Starring: John Cusack, Ione Skye, John Mahoney
Director: Cameron Crowe
Running Time: 100 mins
Say Anything is an American film about a nervous college graduate and a brainy girl with big ambitions who fall in love over the course of a summer. However, the girl’s personal ambitions and family problems cause complications in the relationship.
This is a romantic comedy that strays from the generic path. On the one hand, it’s great to see something a little different, with more genuine emotion and drama than you normally expect from the genre. However, it’s also a format that doesn’t quite work in this film, because despite a fascinating start and finish, it suffers form a lacklustre central portion.
But before we get into that, let’s have a look at the performances. John Cusack and Ione Skye star in the central roles, and are hugely likeable and enjoyable to watch right the way through, with their characters being fortunately more down-to-earth and realistic than most rom-com princes and princesses.
However, the performance that stands out in this film isn’t from either of the young guns, it’s from John Mahoney, who plays the father of the girl. His character is fascinating throughout, but Mahoney’s performance is brilliantly unpredictable, showcasing a great performance that really shines in a romantic film, and one that would be worthy of any great drama.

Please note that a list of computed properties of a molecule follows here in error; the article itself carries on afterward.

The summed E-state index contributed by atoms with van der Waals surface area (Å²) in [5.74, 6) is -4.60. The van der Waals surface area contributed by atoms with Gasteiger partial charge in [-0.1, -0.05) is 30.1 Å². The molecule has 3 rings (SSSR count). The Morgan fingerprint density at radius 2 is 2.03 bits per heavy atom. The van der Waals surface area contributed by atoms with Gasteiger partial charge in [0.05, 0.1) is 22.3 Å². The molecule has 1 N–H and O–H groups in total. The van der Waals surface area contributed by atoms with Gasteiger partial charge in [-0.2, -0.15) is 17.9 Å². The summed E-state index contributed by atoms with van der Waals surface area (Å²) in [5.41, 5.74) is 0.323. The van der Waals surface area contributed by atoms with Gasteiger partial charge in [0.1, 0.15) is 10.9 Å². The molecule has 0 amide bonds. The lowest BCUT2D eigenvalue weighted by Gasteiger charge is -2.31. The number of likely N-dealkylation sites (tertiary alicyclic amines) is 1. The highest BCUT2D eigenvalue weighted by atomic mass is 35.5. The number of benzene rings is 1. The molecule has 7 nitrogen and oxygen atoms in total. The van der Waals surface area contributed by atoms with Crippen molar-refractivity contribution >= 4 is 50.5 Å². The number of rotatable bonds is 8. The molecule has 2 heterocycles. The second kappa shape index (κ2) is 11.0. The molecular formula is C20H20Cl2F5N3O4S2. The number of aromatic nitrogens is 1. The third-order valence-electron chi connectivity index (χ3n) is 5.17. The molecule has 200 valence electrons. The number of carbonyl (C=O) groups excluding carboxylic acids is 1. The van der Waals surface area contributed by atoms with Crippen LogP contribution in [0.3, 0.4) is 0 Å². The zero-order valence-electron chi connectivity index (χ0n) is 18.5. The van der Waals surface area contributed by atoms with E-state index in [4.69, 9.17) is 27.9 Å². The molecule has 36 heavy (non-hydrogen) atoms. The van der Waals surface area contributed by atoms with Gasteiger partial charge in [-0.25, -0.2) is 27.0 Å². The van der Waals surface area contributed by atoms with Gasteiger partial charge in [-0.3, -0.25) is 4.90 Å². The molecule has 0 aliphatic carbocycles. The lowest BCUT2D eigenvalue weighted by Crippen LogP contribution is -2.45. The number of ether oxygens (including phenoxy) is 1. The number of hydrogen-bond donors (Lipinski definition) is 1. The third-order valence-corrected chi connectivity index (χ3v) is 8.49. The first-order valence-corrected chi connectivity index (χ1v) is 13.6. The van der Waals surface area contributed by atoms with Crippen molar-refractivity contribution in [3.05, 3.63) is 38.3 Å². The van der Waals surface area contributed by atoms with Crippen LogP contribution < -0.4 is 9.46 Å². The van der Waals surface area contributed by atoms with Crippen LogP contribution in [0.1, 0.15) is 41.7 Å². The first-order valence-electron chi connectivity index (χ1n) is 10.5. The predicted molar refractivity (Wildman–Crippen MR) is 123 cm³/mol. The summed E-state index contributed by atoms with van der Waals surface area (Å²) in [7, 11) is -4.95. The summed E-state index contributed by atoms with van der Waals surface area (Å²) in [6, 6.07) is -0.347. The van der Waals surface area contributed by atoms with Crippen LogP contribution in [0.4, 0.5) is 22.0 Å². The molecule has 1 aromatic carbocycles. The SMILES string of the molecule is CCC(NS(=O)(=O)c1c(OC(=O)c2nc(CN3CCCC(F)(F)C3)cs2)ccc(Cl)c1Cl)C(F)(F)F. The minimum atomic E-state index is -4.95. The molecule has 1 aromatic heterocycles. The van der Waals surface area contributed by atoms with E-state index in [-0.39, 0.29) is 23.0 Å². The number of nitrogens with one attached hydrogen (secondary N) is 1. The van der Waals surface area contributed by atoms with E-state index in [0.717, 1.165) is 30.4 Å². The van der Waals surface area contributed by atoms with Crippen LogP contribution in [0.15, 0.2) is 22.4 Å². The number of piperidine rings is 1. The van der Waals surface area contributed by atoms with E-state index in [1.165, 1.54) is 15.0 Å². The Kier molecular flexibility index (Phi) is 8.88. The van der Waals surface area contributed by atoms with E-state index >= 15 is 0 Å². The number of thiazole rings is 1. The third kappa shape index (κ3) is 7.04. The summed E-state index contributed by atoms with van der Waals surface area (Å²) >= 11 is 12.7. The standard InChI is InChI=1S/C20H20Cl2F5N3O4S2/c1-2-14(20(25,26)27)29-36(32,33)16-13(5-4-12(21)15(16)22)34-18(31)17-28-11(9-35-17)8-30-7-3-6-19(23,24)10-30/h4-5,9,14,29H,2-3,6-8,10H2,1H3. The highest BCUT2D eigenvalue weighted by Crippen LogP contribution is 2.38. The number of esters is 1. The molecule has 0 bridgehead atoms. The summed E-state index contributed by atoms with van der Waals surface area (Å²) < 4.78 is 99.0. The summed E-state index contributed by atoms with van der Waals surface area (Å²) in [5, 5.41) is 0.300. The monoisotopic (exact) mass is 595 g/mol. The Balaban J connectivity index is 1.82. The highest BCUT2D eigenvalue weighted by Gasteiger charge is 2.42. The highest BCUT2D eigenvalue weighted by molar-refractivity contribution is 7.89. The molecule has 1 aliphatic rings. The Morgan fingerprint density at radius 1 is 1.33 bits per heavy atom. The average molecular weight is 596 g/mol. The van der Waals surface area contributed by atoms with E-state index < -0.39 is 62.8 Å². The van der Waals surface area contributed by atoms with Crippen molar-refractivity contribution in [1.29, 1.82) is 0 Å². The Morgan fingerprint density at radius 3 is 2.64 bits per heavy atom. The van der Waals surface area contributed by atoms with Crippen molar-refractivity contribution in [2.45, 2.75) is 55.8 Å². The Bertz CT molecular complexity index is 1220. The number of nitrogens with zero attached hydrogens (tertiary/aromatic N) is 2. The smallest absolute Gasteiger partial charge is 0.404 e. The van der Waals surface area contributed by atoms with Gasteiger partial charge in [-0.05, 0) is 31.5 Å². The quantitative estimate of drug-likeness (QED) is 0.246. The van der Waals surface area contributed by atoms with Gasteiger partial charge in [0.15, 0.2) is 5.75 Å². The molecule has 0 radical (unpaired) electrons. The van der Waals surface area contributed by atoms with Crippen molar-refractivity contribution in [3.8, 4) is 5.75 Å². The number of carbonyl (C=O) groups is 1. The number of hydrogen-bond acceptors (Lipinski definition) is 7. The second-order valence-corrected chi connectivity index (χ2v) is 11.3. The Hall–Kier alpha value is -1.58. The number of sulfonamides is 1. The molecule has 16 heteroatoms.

Now, the story. The plus side about this plot was that the main story lines were very interesting. At the beginning, you had the difficult start to the relationship between the two young lovers, and the end focusses on something all the more unexpected but hugely intriguing.
And if this film had managed to sustain that level of intrigue right the way through, it would surely have been one of the best romantic dramas of all time. However, it doesn’t do that. Despite a strong start, the central relationship becomes flat and repetitive for about fifty minutes, whilst the secondary story only picks up a little before the fascinating climax, but not enough for you to really care about it.
As a result, for a good hour or so, this film is really stuck in perpetual inertia, and there’s pretty much nothing for you to get interested in, so that’s why this gets a 7.0 from me.